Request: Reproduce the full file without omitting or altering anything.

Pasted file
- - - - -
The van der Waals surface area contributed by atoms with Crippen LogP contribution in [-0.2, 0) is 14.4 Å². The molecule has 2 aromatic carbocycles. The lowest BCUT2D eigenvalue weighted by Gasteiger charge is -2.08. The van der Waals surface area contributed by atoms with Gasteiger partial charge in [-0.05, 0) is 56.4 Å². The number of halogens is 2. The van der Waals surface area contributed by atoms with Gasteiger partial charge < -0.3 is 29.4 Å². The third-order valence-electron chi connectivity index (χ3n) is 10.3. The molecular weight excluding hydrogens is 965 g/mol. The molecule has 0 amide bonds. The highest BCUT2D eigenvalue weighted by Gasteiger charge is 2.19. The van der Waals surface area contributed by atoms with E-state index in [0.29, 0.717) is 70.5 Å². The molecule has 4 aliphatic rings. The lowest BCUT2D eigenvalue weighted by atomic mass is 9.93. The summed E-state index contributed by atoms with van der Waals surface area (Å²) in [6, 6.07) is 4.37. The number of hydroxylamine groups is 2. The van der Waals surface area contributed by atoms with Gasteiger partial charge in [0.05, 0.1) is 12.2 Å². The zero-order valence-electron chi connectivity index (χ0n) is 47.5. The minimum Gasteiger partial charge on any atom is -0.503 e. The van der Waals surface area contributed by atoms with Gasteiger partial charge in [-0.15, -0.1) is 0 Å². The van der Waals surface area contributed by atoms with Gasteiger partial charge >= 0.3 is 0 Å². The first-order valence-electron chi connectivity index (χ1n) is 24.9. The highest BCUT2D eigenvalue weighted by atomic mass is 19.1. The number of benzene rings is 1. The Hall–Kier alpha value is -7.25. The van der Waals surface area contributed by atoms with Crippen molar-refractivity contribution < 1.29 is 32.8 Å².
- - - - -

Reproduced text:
The van der Waals surface area contributed by atoms with Crippen LogP contribution in [-0.2, 0) is 14.4 Å². The molecule has 2 aromatic carbocycles. The lowest BCUT2D eigenvalue weighted by Gasteiger charge is -2.08. The van der Waals surface area contributed by atoms with Gasteiger partial charge in [-0.05, 0) is 56.4 Å². The number of halogens is 2. The van der Waals surface area contributed by atoms with Gasteiger partial charge < -0.3 is 29.4 Å². The third-order valence-electron chi connectivity index (χ3n) is 10.3. The molecular weight excluding hydrogens is 965 g/mol. The molecule has 0 amide bonds. The highest BCUT2D eigenvalue weighted by Gasteiger charge is 2.19. The van der Waals surface area contributed by atoms with E-state index in [0.29, 0.717) is 70.5 Å². The molecule has 4 aliphatic rings. The lowest BCUT2D eigenvalue weighted by atomic mass is 9.93. The summed E-state index contributed by atoms with van der Waals surface area (Å²) in [6, 6.07) is 4.37. The number of hydroxylamine groups is 2. The van der Waals surface area contributed by atoms with Gasteiger partial charge in [0.05, 0.1) is 12.2 Å². The zero-order valence-electron chi connectivity index (χ0n) is 47.5. The minimum Gasteiger partial charge on any atom is -0.503 e. The van der Waals surface area contributed by atoms with Gasteiger partial charge in [-0.15, -0.1) is 0 Å². The van der Waals surface area contributed by atoms with Gasteiger partial charge >= 0.3 is 0 Å². The first-order valence-electron chi connectivity index (χ1n) is 24.9. The highest BCUT2D eigenvalue weighted by atomic mass is 19.1. The number of benzene rings is 1. The Hall–Kier alpha value is -7.25. The van der Waals surface area contributed by atoms with Crippen molar-refractivity contribution < 1.29 is 32.8 Å².